In Napoleonic Europe, intermediary governance bodies were plentiful, as potentially effective empire-building instruments. A distinction must be made between ‘regular’ gouverneurs généraux and the newly crated Grand Dignitaries in the form of a General-Governor. With the establishment of the gouvernement générale de la Hollande, Charles-François Lebrun was, again, awarded an honorary title of Grand Dignitary. This answers the rarely asked question why the intermediary government in Amsterdam did not come with an ‘end date’, like the one in Hamburg. The General-Government was intrinsically linked to the person Charles-François Lebrun as Grand Dignitary. Arguably, the Dutch departments, as a formally distinct entity within the Empire, would not be disbanded until the decease of Lebrun. Otherwise, the Grand Dignitary would be deprived of his ‘fief’ (to put it somewhat anachronistically). Given the different status of Davout and his commission, as well as their more restricted duties, this was not the case in Northwest Germany.
During the Empire’s expansion in these years, Napoleon preferred to act by decree. The two intermediary governments in the North could build on imperial precedents, but were still quite distinct. The processes by which the respective governments were shaped differed, starting with the choice of Governor. At the time of incorporation, the Emperor was well aware of Lebrun’s mild approach to ensuring obedience. Yet, he apparently considered Charles-François Lebrun to be the right man for the Dutch departments. Napoleon was satisfied enough with Lebrun’s earlier achieved results, that in December 1810 he definitely entrusted Lebrun with supervising the Netherlands. Or, he could not find anyone else who the Dutch would trust to a similar degree. In any case, Napoleon had no immediate reasons to doubt Lebrun’s abilities and the successful completion of the integration process.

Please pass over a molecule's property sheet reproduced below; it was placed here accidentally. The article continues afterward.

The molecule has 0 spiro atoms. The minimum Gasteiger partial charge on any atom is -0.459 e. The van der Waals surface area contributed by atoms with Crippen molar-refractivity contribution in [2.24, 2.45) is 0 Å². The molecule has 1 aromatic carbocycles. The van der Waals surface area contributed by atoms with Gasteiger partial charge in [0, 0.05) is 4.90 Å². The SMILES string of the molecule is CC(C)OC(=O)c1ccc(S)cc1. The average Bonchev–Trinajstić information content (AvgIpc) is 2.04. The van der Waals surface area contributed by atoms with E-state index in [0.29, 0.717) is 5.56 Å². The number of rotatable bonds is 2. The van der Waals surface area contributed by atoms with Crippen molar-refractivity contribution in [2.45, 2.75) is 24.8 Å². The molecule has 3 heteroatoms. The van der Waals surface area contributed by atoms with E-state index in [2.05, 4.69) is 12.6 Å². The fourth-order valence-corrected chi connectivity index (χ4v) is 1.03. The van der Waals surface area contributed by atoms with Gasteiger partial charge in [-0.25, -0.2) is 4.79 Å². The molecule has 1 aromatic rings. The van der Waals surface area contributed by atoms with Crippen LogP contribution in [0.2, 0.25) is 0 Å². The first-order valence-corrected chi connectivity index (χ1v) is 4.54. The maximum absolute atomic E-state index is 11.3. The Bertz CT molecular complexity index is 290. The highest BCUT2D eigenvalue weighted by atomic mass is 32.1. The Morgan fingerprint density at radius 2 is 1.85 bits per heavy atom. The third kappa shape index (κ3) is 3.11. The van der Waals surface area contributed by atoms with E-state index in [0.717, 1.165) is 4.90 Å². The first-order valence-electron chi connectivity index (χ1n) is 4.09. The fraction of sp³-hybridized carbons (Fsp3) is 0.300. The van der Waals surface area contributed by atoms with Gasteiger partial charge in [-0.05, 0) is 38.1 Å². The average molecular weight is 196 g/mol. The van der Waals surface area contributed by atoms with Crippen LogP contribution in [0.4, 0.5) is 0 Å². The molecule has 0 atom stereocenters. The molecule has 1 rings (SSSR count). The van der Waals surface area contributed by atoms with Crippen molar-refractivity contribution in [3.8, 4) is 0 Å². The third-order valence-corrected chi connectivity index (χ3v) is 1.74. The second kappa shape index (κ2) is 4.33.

Both intermediary bodies of governance were to some extent improvised, but evidence suggests that specifically the incorporation of Northwest Germany intentionally turned out rather unstructured, even chaotic. In Hamburg, the loyalty of hardened soldier Davout was undisputed, but there were doubts about the region’s integration in the short term. Antoinette Joulia has explained the ‘somewhat peculiar form of government’ in Northwest Germany in several ways. Napoleon’s imperial aspirations, as spiritual heir to the German emperors, is accredited to have played a role. Above all, she has pointed to the perceived ‘otherness’ of the region (at least from a French perspective), as well as the high degree of heterogeneity of the region.Footnote 89
Notwithstanding all sorts of inconsistencies during the incorporation, the intermediary governments were composed with care. The appointed officials were selected mainly because of their competences. In the Netherlands, the framework that was developed and the personal backgrounds of high officials, implied that the Dutch would be given a certain say. French entrusted more tasks to local collaborators than in Northwest Germany, since it was possible to build on a Dutch system of territorial governance. Comparable administrative bodies were largely lacking in the German territories. Napoleonic officials were more prominent in the Hanseatic departments, there, the involvement of the local personnel was mainly at lower levels.